And it was still silent. So when the feeling in Erin couldn’t be contained, she opened her mouth.

And began to sing.

It caught Pawn off-guard. He froze as he held a knight in his hand and stared at Erin. So did everyone else. But the awkwardness—the fear she might have felt was nothing. So Erin sang.

She had never been good at singing. Or rather, she’d never been as good at singing as she had at playing chess. But when she was a kid, before she’d quit going to church, she’d been part of the choir. She’d sung in the school choir, and once, just once, her teacher had encouraged her to study singing.

But she hadn’t. Erin had played chess and forgotten how to breathe properly, stopped singing every week. But the music had lingered, and she’d never really forgotten how.

I don’t know why you hurt inside or what was said to make you cry…

She didn’t know why she started with a Lady Gaga song. But that one she’d always loved because it made her feel better. And Greatest was probably her greatest song.

Erin had no piano. No voice synthesizer, no backup choir; she didn’t even have a microphone. But she didn’t need those things.

Her voice filled up the room, and it seemed to her audience that even though only one person was singing, they could hear something else. The same song Erin had heard first while sitting in her room playing chess.

Was it one person singing or two? They heard another voice. Strange drums—the sound of a piano—a voice singing with electronic sound in ways they could never have imagined.

Ceria listened and heard another voice and a kind of music she’d never heard of wherever she’d gone. She closed her eyes and thought of a girl who knew colors that Ceria had never seen in her life.

Olesm was playing. Pawn kept moving pieces, but that was a backdrop to the music. Erin finished her song, and silence beat down again. It was oppressive, so she chose another song.

The adventurers had never heard a ukulele played before. But even though Erin wasn’t playing one, they heard it now. And in her voice—a man’s voice. Singing.

Somewhere over the rainbow way up high…”

She’d always loved Israel Kamakawiwo?ole’s version of that song more than the Judy Garland one. And she’d loved both with all her heart.

The song was lighter, happier in a way, but in another way—not. Someone was crying. Erin kept singing, conjuring a piece of something the people in her inn had never heard before. A piece of immortal music.

Another immortal moment.

And then, of course, she kept singing. Somewhere, Erin started singing Hallelujah and smiled as she remembered watching Shrek for the first time. The music poured out of her as Pawn played a game of chess, pausing to stare at her.

The other adventurers were silent. Ceria listened in silence. She was half-Elf. Half of her had grown up knowing the fragments of forever—but the other half was still in awe.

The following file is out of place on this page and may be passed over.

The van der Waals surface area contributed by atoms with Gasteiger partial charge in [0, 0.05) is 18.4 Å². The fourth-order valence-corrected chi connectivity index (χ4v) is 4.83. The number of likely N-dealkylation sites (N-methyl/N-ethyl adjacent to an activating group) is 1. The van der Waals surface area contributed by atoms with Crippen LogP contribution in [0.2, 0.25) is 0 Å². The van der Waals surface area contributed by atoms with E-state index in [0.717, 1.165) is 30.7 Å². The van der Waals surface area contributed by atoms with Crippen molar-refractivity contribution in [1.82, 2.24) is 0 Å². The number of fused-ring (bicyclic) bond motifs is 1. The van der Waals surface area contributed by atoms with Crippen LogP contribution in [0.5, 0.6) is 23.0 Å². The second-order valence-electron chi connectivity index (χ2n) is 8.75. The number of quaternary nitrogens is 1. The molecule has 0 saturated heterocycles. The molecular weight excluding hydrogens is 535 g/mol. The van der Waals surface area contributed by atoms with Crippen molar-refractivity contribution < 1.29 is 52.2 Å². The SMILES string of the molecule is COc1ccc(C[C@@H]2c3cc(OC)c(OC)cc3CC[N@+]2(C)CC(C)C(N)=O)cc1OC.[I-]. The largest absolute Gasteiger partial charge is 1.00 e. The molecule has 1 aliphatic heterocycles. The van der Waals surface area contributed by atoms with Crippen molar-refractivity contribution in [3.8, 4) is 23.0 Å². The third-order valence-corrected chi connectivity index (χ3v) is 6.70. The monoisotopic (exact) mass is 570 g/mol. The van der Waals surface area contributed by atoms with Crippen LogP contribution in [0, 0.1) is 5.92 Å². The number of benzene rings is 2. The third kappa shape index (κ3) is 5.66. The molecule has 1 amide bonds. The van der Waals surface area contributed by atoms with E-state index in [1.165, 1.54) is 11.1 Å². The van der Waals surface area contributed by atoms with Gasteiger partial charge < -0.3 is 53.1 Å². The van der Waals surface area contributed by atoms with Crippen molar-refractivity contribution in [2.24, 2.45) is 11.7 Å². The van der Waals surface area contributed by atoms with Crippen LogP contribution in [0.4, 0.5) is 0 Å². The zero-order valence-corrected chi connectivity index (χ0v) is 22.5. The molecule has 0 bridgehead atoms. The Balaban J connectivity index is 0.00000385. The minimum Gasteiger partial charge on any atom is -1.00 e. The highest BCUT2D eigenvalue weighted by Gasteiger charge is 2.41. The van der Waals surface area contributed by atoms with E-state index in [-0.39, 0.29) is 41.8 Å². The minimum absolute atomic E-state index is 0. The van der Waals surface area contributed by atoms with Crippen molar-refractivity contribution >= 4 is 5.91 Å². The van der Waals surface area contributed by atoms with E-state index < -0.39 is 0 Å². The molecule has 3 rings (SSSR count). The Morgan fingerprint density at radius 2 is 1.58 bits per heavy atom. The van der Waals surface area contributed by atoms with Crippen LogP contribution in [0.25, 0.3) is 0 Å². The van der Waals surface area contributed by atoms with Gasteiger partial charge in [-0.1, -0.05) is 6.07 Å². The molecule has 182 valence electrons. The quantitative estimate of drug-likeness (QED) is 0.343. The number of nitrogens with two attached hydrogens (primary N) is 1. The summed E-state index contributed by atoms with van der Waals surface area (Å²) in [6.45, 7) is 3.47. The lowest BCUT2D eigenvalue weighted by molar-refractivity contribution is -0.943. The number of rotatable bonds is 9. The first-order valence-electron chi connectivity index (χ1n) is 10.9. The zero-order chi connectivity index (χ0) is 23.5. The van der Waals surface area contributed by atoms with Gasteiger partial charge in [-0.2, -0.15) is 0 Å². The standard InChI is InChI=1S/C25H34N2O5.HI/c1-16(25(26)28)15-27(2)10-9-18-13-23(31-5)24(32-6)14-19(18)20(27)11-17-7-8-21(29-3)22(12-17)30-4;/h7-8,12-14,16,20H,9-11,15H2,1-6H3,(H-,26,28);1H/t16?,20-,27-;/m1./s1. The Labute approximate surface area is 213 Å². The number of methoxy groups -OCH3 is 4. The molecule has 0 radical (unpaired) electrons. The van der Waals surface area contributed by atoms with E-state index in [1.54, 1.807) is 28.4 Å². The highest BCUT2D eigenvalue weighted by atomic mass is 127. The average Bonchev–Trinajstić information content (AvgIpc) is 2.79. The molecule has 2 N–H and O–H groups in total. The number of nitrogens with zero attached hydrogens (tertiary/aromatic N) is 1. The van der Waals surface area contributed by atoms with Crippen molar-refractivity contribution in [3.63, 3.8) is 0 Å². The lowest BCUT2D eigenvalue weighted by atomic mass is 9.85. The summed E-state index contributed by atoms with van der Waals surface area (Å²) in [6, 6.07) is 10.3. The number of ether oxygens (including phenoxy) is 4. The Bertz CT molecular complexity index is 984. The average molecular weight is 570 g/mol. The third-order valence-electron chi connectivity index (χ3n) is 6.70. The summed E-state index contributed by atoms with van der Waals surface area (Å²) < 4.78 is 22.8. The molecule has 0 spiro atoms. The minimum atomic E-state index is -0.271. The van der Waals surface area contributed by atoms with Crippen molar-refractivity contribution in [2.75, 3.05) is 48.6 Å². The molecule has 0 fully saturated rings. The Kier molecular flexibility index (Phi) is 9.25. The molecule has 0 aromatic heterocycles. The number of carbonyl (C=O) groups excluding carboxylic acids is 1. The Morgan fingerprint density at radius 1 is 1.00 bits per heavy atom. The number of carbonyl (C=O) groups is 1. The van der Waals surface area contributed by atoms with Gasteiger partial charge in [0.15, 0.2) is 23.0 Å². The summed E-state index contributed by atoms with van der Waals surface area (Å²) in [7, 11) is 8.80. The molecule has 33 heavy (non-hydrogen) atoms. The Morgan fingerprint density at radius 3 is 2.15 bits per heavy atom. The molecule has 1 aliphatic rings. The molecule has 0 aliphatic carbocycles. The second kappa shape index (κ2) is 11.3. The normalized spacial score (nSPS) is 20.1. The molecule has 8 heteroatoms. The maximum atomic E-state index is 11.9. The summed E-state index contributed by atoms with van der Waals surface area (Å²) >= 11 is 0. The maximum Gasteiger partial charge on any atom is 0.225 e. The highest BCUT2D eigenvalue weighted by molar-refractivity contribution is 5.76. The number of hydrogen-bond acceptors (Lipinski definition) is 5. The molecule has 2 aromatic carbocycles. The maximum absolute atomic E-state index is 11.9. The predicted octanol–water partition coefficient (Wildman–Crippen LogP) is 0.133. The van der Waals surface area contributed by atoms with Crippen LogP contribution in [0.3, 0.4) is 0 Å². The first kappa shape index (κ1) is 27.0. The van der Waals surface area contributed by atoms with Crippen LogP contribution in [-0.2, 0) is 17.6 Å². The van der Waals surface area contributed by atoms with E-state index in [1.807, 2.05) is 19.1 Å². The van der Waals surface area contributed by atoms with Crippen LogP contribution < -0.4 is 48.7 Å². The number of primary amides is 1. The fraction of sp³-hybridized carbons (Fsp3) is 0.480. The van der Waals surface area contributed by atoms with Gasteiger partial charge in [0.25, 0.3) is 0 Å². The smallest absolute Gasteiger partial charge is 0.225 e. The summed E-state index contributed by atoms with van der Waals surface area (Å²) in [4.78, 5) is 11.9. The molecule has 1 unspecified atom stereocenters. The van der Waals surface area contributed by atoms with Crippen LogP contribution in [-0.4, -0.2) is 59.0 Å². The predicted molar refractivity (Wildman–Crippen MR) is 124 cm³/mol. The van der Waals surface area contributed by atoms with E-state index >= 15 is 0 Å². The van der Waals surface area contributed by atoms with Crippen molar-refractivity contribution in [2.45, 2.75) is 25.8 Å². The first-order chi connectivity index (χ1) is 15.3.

But the Humans listened to something that was not part of their world. They listened as Erin sang to their hearts.

I have died everyday, waiting for you. Darling, don’t be afraid, I have loved you for a thousand years…

Gerial wept into his mustache. The adventurers sat in silence. Yvlon closed her eyes, and Cervial kept rubbing at his.

A moment of eternity. A song. A fragment of the past. A memory.

Immortality brought to life with every verse.




She taught them one song. Here I Am Lord, a song from church. It mattered. It was important. And when she sang it, Pawn looked up.

First, Erin sang.

I, the Lord of Sea and Sky. I have heard my people cry. All who dwell in dark and sin, my hand will save.

Erin sang with Ceria, two soft voices singing as the half-Elf joined in.

Here I am, Lord. Is it I, Lord? I have heard You calling in the night.

And then the others joined in. Men and women, singing a song for a god this world had never known. By the end of the third verse, all the Humans were singing. Calruz leaned against the doorway, frowning, closing his eyes and listening, silent. Pawn listened as Erin sang, leaning against him, warming him.

I will hold Your people in my heart.

He shuddered then. And then when she looked at him, he did not cry. The Antinium do not weep. But she still saw the tears in his soul.

And the night passed to day, and Erin sang on. Small songs, grand songs. And the magic was with her, fading with every note. Until she simply sang and the moment was no longer forever. But it was enough. When Erin finally closed her eyes, the inn was silent.

And though the Antinium didn’t smile, she did. For him. For the both of them. Not a smile to say everything was fine. Not to hide the pain, but a smile in spite of the bleeding. As brave as the little Worker who clung to her as she sang him to his rest. Then, and only then, did she let him go, slumbering, and go to the kitchen and lie down.

Erin closed her eyes and slept.

[Innkeeper Level 15!]